Bay Networks has just what everyone wants: a way to support all forms of 56Kbit/s modems on a single access platform. Everyone, that is, except Rockwell Semiconductor Systems.
Rockwell claims that by selling cards that support the two existing 56Kbit/s modem technologies, Bay is breaking a licensing agreement with Rockwell. Rockwell is backing that argument with a lawsuit seeking that Bay not use Rockwell's K56flex modem technology or the K56-flex name in products that are interoperable with modem technology from rival 3Com.
Bay says the lawsuit filed last week in California is less about licensing and more about Rockwell's desire to control the market and limit customer choice.
Bay has announced two new 56Kbit/s modem cards for its MSX 5000 chassis, one based on Rockwell's K56flex modem technology and the other based on rival x2 technology from 3Com.
With both cards in the MSX 5000 chassis, customers could use one box to support users of any 56Kbit/s modem.
But if Rockwell gets its way, users will have to use two separate hardware platforms if they want to support a mix of x2 and K56flex callers. Bay maintains the two modem cards are separate products and do not afford interoperability. It dismisses the action as a nuisance lawsuit.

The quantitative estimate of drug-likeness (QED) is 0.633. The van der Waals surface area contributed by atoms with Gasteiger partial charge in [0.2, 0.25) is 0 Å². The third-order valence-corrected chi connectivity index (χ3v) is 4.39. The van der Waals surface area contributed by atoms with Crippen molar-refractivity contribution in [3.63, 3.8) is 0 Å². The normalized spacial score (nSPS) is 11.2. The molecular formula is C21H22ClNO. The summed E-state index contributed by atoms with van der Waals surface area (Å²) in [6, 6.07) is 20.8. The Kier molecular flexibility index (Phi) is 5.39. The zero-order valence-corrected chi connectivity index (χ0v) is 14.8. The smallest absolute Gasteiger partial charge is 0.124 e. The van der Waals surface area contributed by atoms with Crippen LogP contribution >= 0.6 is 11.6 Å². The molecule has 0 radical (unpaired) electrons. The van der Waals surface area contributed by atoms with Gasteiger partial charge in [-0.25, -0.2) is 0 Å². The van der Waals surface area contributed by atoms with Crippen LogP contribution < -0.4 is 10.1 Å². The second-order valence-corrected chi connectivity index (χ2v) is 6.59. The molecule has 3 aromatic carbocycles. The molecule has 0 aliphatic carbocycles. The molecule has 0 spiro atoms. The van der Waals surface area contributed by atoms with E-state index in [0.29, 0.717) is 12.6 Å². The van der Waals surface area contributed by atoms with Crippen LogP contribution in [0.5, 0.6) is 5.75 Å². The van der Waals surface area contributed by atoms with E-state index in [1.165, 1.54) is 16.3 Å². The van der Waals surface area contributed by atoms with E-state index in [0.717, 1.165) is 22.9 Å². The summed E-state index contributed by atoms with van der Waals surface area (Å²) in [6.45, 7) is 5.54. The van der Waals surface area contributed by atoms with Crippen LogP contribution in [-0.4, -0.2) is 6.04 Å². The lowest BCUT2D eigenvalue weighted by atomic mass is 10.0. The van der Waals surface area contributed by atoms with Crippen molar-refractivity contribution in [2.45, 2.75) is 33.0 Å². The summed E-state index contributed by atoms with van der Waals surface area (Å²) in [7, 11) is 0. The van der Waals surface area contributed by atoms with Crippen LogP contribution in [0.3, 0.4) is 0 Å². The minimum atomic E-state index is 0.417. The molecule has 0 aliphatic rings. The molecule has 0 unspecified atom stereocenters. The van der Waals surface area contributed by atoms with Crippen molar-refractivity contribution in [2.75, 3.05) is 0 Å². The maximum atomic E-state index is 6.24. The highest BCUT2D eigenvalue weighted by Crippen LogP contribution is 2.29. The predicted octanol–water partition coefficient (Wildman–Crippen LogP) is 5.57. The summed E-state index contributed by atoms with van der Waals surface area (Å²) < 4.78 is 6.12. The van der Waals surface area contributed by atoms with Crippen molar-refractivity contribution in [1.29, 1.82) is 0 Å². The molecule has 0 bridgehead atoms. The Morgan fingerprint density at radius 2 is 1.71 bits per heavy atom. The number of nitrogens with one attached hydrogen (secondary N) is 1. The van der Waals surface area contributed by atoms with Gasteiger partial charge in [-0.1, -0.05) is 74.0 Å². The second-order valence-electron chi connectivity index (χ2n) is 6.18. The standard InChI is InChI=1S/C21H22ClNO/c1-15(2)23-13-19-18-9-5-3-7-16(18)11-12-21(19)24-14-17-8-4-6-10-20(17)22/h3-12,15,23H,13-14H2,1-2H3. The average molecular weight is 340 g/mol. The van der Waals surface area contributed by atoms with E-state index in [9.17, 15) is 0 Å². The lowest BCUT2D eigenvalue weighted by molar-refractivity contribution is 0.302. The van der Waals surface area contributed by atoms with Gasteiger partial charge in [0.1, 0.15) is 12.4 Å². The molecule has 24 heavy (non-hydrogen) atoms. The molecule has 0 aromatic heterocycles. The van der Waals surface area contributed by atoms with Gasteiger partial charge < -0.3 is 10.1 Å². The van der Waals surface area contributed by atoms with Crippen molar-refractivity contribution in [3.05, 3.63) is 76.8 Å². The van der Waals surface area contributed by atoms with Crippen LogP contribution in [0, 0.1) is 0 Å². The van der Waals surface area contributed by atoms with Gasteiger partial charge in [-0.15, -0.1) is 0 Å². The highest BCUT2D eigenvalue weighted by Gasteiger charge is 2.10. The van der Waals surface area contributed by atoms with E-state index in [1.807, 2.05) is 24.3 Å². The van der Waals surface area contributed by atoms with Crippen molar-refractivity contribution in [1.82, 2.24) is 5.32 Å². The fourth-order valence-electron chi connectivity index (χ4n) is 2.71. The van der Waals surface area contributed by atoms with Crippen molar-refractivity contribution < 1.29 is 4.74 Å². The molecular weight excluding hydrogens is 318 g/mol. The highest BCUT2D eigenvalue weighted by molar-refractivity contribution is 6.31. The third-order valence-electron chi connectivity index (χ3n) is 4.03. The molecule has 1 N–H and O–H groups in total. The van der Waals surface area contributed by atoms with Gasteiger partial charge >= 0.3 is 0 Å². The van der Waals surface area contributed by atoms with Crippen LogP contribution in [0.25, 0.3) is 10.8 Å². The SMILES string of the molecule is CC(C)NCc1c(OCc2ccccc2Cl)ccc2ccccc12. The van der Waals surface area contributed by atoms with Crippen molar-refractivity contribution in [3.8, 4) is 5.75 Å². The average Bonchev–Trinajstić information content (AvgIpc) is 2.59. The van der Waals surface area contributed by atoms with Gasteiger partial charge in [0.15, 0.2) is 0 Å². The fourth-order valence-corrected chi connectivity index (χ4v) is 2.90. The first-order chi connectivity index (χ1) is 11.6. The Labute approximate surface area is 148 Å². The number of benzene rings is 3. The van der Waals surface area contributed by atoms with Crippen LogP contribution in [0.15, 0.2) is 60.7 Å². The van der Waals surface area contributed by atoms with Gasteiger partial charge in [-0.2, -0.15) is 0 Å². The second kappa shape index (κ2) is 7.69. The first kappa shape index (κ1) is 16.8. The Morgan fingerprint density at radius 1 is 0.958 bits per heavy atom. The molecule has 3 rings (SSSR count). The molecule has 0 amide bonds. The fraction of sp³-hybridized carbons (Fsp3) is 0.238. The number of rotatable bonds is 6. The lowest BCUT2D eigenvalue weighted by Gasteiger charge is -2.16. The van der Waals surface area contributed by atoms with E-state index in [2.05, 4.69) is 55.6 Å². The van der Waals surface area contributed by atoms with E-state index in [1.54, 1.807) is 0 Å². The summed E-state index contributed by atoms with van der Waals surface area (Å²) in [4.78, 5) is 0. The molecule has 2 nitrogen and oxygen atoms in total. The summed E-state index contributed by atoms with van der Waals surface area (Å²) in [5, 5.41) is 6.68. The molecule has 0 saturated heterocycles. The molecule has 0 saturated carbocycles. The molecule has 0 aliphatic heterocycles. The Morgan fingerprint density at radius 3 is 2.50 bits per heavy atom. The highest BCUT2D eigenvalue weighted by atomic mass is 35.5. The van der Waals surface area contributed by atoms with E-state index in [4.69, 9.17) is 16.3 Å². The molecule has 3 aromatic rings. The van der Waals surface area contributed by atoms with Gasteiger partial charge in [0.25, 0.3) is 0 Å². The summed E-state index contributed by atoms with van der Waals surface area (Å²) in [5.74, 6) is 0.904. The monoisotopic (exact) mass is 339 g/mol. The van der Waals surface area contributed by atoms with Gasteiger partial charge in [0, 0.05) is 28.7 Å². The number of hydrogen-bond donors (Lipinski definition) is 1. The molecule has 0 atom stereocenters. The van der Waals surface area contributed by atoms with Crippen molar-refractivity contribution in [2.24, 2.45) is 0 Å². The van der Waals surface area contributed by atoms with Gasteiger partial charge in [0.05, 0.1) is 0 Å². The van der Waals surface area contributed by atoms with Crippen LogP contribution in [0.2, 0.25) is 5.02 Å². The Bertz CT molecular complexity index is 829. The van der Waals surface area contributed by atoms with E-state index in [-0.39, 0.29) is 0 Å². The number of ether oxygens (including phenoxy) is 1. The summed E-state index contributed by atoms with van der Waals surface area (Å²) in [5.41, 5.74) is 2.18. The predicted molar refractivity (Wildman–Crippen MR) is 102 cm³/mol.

Bay says that it could have designed a single modem that supported K56flex and x2, but that would have created an interoperable K56flex-x2 product. Bay says it thinks all 56K modems should interoperate the way they would if there actually were a 56Kbit/s modem standard. "But short of a standard to support, the best thing to do was support both products," says Jon Sieg, vice-president of Bay's signal processing group.
Bay says it plans to release its RAC 5399 56K-bps modem cards by year's end.